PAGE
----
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First a little bit of background, About two weeks back one of the developers in my team said they were seeing advertisement popups and links appearing all over the web app we were developing, when they were running it on localhost. He is based in another country and I chalked this up to may be a network or machine local infection. They claimed that it went away after sometime but they weren't sure what they did to make it disappear though.

I did deploy the branch we were developing in yesterday, and one of the end users complained of the same thing, advertisement links and popups coming all over the place. When me and a few others tested it we didn't really see anything like that.

So my question is could some malicious javascript code have been injected into the source via the infected dev machine? That might be targeting some specific browser version? If so is there a way to detect it?

EDIT :

One of the original devs who ran into this told me that he tracked it down to google analytics. But I think it's more likely the analytics script was hijacked. Also many of his friends got effected as well, and the friend has no access to our web app. And the end user who got affected told he disabled a plugin he don't remember installing in chrome and it went back to normal. So the chance of this being a localised infection is high. But the coincident is bugging me. :-|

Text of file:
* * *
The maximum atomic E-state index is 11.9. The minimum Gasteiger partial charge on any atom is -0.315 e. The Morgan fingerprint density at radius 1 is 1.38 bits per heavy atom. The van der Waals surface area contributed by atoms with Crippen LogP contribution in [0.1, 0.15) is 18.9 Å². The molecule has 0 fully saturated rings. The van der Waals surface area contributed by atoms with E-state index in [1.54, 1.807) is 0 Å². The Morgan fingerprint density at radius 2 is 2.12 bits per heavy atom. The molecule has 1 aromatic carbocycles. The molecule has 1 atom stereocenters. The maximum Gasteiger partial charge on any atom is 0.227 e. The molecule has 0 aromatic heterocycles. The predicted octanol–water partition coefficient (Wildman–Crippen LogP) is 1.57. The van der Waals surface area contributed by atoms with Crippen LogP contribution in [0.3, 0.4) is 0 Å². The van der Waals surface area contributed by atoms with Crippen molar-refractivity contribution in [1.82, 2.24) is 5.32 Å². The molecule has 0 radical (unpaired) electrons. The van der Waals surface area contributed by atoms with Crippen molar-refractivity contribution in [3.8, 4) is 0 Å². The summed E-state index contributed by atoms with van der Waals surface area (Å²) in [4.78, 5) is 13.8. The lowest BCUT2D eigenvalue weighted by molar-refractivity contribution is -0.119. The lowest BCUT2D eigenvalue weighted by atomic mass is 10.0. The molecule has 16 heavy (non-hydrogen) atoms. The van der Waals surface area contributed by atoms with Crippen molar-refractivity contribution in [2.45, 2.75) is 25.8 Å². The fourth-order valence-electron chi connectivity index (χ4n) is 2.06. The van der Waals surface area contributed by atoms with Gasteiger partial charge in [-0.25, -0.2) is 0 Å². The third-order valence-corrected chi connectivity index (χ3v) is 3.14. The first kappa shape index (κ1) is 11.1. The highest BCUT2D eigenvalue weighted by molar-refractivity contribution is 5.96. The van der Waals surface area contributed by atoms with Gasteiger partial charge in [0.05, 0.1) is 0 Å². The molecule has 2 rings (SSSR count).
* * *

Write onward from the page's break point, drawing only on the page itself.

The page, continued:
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    It's certainly possible. The question really focuses more on whether or not it is the case. Have you seen anything suspicious in the Network tab of Developer Tools? (Chrome; Firebug offers the same in Firefox) You could also try Privacy Badger from the EFF to see what external domains are called. If each of these look OK then it may be inherent in your code in which case you may need to intercept every function call via the console. – Arran Schlosberg Apr 15 '15 at 4:42
  • To be honest, without doing a complete investigation it's hard to tell if it's the case or not, just hire a profesional. – Lucas Kauffman Apr 15 '15 at 6:47
  • Any tools capable of doing such a scan on the deployed site? – Thihara Apr 15 '15 at 6:51
  • Yes, developers are prime targets and this is an awesome injection point to exploit. Compare against old version copies. If you're not doing source control, or even simply keeping old backup copies as control copies to diff against, you're doing it wrong. – Fiasco Labs Sep 5 '15 at 18:40
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This sounds a lot like ad-injection software installed by accident. This could be something like a Chrome extension or something bundled along with a download.

Google recently did a study on the matter, and they state that they "received more than 100,000 user complaints about them in Chrome since the beginning of 2015", making this a realistic scenario for the asker's problem.

I would suggest the people who complain about injected ads to run a malware scan and revise their list of browser plugins.

If, however, the problem persists, I would start checking the source control repository (assuming that you guys actually do source control) to check for changes to files that shouldn't really be changed. Make your infected developer do a clean clone from the repository and keep an close eye on any changes that developer does (or rather, make him keep an close eye on the changes he does!).

Good luck hunting!

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